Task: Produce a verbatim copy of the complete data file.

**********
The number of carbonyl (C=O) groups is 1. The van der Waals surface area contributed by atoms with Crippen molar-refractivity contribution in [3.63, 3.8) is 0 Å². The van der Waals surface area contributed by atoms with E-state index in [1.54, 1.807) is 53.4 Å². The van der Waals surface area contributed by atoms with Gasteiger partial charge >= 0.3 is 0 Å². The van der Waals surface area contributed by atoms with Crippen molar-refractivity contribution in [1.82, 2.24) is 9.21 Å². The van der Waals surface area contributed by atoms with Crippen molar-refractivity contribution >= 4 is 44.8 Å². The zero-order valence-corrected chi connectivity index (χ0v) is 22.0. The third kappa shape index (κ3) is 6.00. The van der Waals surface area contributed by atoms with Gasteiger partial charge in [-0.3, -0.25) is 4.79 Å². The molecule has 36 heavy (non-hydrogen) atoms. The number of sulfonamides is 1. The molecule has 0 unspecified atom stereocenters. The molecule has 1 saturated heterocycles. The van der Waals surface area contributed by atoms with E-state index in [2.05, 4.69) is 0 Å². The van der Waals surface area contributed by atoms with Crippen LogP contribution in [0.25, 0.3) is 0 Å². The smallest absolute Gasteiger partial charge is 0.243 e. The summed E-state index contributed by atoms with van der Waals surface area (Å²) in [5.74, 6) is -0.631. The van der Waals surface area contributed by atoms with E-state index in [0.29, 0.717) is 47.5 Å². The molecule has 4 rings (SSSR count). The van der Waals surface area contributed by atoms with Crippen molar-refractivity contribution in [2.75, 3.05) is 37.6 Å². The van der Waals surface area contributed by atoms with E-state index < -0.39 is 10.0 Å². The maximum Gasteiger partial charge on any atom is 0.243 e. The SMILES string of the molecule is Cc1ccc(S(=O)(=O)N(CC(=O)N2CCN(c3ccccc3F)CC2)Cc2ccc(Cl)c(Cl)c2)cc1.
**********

The number of carbonyl (C=O) groups is 1. The van der Waals surface area contributed by atoms with Crippen molar-refractivity contribution in [3.63, 3.8) is 0 Å². The van der Waals surface area contributed by atoms with E-state index in [1.54, 1.807) is 53.4 Å². The van der Waals surface area contributed by atoms with Gasteiger partial charge >= 0.3 is 0 Å². The van der Waals surface area contributed by atoms with Crippen molar-refractivity contribution in [1.82, 2.24) is 9.21 Å². The van der Waals surface area contributed by atoms with Crippen molar-refractivity contribution >= 4 is 44.8 Å². The zero-order valence-corrected chi connectivity index (χ0v) is 22.0. The third kappa shape index (κ3) is 6.00. The van der Waals surface area contributed by atoms with Gasteiger partial charge in [-0.3, -0.25) is 4.79 Å². The molecule has 36 heavy (non-hydrogen) atoms. The number of sulfonamides is 1. The molecule has 0 unspecified atom stereocenters. The molecule has 1 saturated heterocycles. The van der Waals surface area contributed by atoms with E-state index in [2.05, 4.69) is 0 Å². The van der Waals surface area contributed by atoms with Crippen LogP contribution in [0.25, 0.3) is 0 Å². The smallest absolute Gasteiger partial charge is 0.243 e. The summed E-state index contributed by atoms with van der Waals surface area (Å²) in [5.74, 6) is -0.631. The van der Waals surface area contributed by atoms with E-state index in [0.29, 0.717) is 47.5 Å². The molecule has 4 rings (SSSR count). The van der Waals surface area contributed by atoms with Crippen molar-refractivity contribution in [2.75, 3.05) is 37.6 Å². The van der Waals surface area contributed by atoms with E-state index < -0.39 is 10.0 Å². The maximum Gasteiger partial charge on any atom is 0.243 e. The SMILES string of the molecule is Cc1ccc(S(=O)(=O)N(CC(=O)N2CCN(c3ccccc3F)CC2)Cc2ccc(Cl)c(Cl)c2)cc1.